The old question of whether racing drivers are athletes ought to have been settled by now. Gone are the days when some of NASCAR’s best used to light up a cigarette during caution periods and drivers were out of shape. These days, training is everything in order to get every last bit of performance out of the driver. Now, in the off-season, many drivers are thinking hard about fitness to get ready for 2014.
While fitness is especially important for endurance drivers, it’s key for every racer. The drivers in the SCCA Pro Racing Playboy Mazda MX-5 Cup are no different. Most of them engage in rigorous physical training away from the track, and some are active in endurance sports such as marathon running or triathlon.
George Jackson, driver of the No. 20 Pauecon MX-5 this past season, starts most days with a two-hour workout concentrating on cardiovascular training. He uses rowing machines, spinning classes and a fitness class called Barre, inspired by ballet, to get the job done.
“As far as I’m concerned, a driver’s heart is of equal importance as the engine of the race car,” says Jackson. “You can’t start a race without one, you can’t win a race with a weak one and a strong one is key to success.”
Some drivers have to find time to exercise when they can. A full-time college student, Kenton Koch is one of those. But that doesn’t mean he uses his schedule as an excuse to shirk off fitness.
“I do try and stay fit, but my training regimen may not be as consistent since I’m a full-time student and can get busy,” says the 2013 Skip Barber MAZDASPEED Pro Challenge champion. “I do swim, hike, snowboard and go to the gym at least a few times a week.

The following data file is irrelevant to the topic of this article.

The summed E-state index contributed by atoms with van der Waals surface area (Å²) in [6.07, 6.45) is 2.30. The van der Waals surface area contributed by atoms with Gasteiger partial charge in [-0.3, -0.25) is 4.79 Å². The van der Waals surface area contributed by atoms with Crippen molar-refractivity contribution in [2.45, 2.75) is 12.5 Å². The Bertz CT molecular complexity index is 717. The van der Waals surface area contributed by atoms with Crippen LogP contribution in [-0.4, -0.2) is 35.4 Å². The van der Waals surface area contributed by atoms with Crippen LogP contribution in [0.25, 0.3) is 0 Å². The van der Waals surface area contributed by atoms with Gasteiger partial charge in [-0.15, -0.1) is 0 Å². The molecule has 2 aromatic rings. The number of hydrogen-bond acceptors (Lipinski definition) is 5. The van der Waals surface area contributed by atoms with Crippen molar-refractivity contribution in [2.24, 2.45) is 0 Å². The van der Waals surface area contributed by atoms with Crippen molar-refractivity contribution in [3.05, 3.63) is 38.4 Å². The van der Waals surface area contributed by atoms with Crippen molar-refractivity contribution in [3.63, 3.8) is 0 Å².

“The most important part, at least in Mazda MX-5 Cup, is to have good cardio and the ability to withstand heat. The less you worry about how hot and sweaty you are, the more consistent you will be. That also translates into making good decisions.”
Rob Foley, who drove the No. 93 SBMX-5 in 2013, started his athletic career as a football player, but a leg injury forced him to pursue other sporting outlets. Choosing racing also changed the way he trained. While he also spends a lot of time playing basketball or cycling in the heat to prepare for racing, he also finds some time for the gym.
“Previously being a football and baseball player, I was big into weight lifting,” he explains. “Now I don’t lift for power with heavy weights, but I like to keep a regular regimen of lighter-weight lifting exercises. These things, in combination, help to keep my endurance up and keep me fresh throughout the race.”
In a spec series like the Mazda MX-5 Cup, it’s all up to the driver. Any edge the driver can find is an advantage over his or her competitors. Being physically fit is one more way to find that edge.